Making the Old New
Repurposing vintage clothing and mixing classic styles
The jacket came into York Furrier looking fuzzy and tired, as if putting it on would be like wearing a piece of faded blue shag carpeting.
But it didn’t stay that way. The staff at York essentially gave the jacket a haircut, shearing it to bring out a vibrant royal blue hue. They restyled the silhouette. Inside, they stitched in a red silk lining.
The result — a coat that once had little more than sentimental value was transformed into a stylish, like-new garment.
Heirloom coats need not wilt, unworn, in the depths of a closet, says Kathy Rezny, who, along with husband John, owns York Furrier, which has stores in Elmhurst and Deer Park.
Instead of a dated, floor-length fur coat that a woman may never wear, Rezny says she and her staff can take away the “Michelin Man look,” by taking out the “Givenchy-football player, power shoulders” — alluding to the shoulder pad trend of the 1980s and 90s — and reworking the silhouette. They can also shorten hems to more manageable, walking-coat lengths.
So don’t start tossing your classic or vintage items yet. Take the following tips from local design experts for ways to repurpose clothes, maximize vintage wear and aesthetically mix the old with the new.
Think about your lifestyle.
What do you do? Where do you go? What do you usually wear? These are the first things Rezny asks clients who want to repurpose older garments.
Options can range from jackets with detachable hoods to sleek and slim walking coats, as well as vests, which she calls “a huge idea now.” Making a weighty coat lighter can often make it more amenable to a variety of seasons and weather conditions.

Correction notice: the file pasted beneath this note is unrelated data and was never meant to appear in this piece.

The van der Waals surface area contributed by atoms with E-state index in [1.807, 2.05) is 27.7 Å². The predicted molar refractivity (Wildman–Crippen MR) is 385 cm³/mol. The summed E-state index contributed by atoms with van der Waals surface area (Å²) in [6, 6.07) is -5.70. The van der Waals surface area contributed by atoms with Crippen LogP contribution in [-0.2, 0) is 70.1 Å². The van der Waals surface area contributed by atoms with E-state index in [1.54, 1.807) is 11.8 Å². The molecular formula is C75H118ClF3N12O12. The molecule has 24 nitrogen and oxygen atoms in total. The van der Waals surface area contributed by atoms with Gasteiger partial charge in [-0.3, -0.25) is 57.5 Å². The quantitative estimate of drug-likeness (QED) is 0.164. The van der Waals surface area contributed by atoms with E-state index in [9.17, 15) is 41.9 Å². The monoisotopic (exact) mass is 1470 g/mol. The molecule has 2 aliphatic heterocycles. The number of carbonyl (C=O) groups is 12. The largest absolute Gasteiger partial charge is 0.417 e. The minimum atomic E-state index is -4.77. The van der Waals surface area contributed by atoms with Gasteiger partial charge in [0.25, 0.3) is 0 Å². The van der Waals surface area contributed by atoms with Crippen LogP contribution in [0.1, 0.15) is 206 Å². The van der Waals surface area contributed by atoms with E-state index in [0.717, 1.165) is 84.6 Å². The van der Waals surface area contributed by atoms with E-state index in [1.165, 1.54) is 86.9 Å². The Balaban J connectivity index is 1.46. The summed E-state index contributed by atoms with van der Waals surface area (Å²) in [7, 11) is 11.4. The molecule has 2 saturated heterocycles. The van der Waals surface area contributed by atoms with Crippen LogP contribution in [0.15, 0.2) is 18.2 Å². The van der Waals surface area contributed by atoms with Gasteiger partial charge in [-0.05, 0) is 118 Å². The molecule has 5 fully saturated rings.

Pair classics with casuals.
“We’ve changed,” says Cynthia Simik, who has owned Deja Vous Designer Resale Inc. in Naperville for more than a dozen years. “We’ve really evolved into a more casual society.” The result, Simik says, is that something like a classic Chanel cashmere sweater from the 1980s can be paired with skinny jeans and boots to look contemporary. “That’s how to intermingle the old with the new,” she says, adding that a navy pleated Chanel dress paired with “really cute, up-to-date pumps” and a scarf can look brand new.”
Know your clothes’ decade of origin.
“Styles continuously repeat,” says Iris Burgos, assistant manager at Trends, a clothing consignment store in Oak Park. Burgos, who studied apparel design and fashion development in college, advises clients not to mix up their decades when it comes to clothing. “Hippie things are back now,” she says. “If you have a really cool, flowing blouse from the 70s, and you want to wear bellbottoms, which are coming back, keep it within that era. You don’t want to wear bellbottoms from the 60s. You don’t want to look like you got mixed up in a time machine.”
Accessorize well — and wisely.
If you have a vintage solid-colored dress, contemporize it with a blazer. “Statement necklaces are really popular,” Simik adds. “It changes the whole look.”
At the same time, don’t overdo the accessories, cautions Burgos, because too many bracelets or bangles can detract from the statement piece. “Make that one classic or vintage piece your main focus, as if you’re dressing for it,” Burgos says. “You want people to say, ‘Oh my gosh, that’s so pretty! What is it?”Edit Module